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First POST: Sim Pickings

BY Micah L. Sifry | Friday, February 20 2015

Sim Pickings

  • NSA and GCHQ stole the encryption keys used to scramble global cellphone communications for billions of phones, report Jeremy Scahill and Josh Begley in a blockbuster report for The Intercept. This gave the spy agencies "the ability to intercept and decrypt communications without alerting the wireless network provider, the foreign government or the individual user that they have been targeted," Scahill and Begley write.

  • "The only effective way for individuals to protect themselves from [this type of] theft-enabled surveillance is to use secure communications software, rather than relying on SIM card-based security," they add.

    Secure software includes email and other apps that use Transport Layer Security (TLS), the mechanism underlying the secure HTTPS web protocol. The email clients included with Android phones and iPhones support TLS, as do large email providers like Yahoo and Google. Apps like TextSecure and Silent Text are secure alternatives to SMS messages, while Signal, RedPhone and Silent Phone encrypt voice communications. Governments still may be able to intercept communications, but reading or listening to them would require hacking a specific handset, obtaining internal data from an email provider, or installing a bug in a room to record the conversations.

  • Vogue's Sara Corbett profiles Sarah Harrison, the WikiLeaks editor who helped Edward Snowden escape Hong Kong and gain asylum in Russia.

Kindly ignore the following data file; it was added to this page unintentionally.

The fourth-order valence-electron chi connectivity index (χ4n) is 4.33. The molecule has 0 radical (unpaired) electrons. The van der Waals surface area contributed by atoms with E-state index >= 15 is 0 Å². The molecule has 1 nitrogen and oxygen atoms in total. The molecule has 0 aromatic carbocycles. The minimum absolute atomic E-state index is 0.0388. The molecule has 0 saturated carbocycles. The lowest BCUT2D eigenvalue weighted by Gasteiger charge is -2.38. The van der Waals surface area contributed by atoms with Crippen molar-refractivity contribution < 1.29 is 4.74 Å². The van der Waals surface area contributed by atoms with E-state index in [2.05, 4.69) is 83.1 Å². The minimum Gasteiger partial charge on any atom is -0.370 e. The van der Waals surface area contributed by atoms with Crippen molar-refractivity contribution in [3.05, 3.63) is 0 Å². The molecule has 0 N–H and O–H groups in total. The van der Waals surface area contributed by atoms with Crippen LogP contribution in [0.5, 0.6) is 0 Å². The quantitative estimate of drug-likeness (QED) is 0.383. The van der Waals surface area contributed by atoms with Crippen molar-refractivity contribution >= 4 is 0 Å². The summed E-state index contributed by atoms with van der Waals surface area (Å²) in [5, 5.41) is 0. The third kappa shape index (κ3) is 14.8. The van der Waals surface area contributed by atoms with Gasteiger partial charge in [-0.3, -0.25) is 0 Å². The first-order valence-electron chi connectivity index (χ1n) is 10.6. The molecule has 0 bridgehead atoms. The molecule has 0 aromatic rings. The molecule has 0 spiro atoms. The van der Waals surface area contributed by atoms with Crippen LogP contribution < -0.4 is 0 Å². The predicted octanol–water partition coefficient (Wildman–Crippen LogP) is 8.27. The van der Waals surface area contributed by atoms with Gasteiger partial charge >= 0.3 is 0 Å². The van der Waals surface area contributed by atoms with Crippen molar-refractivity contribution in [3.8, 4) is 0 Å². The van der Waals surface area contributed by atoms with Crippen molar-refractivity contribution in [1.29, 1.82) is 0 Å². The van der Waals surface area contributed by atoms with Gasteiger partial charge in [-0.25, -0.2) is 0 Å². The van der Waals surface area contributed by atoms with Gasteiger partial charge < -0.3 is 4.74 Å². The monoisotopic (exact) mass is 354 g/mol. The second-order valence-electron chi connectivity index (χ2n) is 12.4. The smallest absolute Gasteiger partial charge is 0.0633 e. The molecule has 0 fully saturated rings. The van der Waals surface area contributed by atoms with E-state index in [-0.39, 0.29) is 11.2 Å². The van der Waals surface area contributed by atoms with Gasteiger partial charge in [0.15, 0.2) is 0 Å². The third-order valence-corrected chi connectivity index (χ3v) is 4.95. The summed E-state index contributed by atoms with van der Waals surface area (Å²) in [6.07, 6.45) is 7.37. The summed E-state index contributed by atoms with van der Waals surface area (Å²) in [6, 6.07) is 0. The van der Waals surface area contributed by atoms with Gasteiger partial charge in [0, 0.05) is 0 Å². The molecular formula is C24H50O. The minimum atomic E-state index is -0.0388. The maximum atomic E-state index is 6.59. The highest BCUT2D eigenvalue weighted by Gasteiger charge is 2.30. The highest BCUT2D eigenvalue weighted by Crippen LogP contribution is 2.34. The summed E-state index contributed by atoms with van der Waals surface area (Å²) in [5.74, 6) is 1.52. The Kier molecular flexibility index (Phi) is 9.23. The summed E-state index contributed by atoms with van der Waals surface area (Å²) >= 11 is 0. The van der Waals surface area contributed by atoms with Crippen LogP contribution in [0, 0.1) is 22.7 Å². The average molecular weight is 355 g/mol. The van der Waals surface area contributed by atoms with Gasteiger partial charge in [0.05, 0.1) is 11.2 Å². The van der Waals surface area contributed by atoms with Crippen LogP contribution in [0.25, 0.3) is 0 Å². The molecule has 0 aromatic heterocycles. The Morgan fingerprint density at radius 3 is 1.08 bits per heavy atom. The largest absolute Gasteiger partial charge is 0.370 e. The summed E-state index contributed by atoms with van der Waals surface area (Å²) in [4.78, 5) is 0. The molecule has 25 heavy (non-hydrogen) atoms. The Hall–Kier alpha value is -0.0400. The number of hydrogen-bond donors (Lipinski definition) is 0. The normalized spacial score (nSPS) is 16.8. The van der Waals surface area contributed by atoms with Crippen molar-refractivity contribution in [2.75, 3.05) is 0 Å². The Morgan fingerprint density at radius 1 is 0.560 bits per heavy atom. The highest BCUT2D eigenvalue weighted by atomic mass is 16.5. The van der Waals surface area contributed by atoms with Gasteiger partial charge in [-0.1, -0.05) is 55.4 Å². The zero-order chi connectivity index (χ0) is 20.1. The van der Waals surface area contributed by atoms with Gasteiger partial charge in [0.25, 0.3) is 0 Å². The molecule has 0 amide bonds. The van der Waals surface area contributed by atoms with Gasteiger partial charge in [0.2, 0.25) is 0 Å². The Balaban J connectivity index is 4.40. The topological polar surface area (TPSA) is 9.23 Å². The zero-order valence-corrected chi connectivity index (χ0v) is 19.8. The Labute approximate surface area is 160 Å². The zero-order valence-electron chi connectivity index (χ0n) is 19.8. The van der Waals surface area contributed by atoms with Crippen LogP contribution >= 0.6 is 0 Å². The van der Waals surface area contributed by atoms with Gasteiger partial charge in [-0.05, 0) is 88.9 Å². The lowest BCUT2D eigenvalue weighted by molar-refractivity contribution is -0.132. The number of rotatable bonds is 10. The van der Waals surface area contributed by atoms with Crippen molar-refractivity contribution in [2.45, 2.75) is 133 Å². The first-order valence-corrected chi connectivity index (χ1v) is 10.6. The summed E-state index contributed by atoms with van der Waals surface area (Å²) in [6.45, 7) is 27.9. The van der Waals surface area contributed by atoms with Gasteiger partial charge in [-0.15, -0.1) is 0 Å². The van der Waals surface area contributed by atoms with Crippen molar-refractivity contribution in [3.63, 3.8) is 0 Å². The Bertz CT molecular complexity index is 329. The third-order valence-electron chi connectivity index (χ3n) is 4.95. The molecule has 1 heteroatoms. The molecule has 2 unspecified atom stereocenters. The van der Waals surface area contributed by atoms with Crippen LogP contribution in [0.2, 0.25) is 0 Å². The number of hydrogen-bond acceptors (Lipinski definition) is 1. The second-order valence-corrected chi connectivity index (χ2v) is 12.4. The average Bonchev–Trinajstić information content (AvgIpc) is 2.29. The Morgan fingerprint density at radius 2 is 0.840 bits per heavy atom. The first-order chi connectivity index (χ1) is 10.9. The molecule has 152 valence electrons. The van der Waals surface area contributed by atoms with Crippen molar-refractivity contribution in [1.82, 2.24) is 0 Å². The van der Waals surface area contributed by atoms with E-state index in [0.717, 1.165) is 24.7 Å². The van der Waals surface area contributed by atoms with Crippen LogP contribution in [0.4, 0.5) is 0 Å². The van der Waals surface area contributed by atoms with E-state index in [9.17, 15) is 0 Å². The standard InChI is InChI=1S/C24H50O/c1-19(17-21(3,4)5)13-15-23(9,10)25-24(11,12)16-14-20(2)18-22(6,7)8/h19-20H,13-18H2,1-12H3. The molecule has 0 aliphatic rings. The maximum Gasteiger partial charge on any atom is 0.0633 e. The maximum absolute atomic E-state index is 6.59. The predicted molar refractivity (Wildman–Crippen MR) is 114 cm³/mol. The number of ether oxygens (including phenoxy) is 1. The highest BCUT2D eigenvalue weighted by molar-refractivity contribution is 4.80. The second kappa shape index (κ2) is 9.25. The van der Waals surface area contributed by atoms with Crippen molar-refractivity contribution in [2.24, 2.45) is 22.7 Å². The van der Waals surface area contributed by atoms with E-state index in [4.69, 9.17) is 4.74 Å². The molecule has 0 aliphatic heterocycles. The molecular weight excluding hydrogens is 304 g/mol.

• With the FCC on the verge of a big shift in how it classifies and regulates internet service, the Boston Globe's Jessica Meyers profiles Tiffiniy Cheng and Evan Greer of Fight for the Future and explains the group's key role. As Tim Wu of Columbia University notes in the story, FFTF and a few related groups "were the game…All of the Silicon Valley lobbyists sat on their hands and thought net neutrality this time around was a lost cause.”

  • "What we're doing is not hashtag activism, this is actually community organizing. I've never seen hashtags change my community." That's one activist, affiliated with Hands Up United, speaking in the course of a long Washington Post feature story on the new wave of black community organizing, written by Marc Fisher, Sandhya Somashekhar and Wesley Lowery.

  • Oregon's new Gov. Kate Brown is opening up public records requests in unprecedented ways, notes Alex Howard, as part of an effort to restore public trust in the wake of scandal plaguing her predecessor, John Kitzhaber.

  • Civic drones? That's what Somerville, MA is using to survey municipal buildings for excessive snow buildup, reports Steve Annear for the Boston Globe.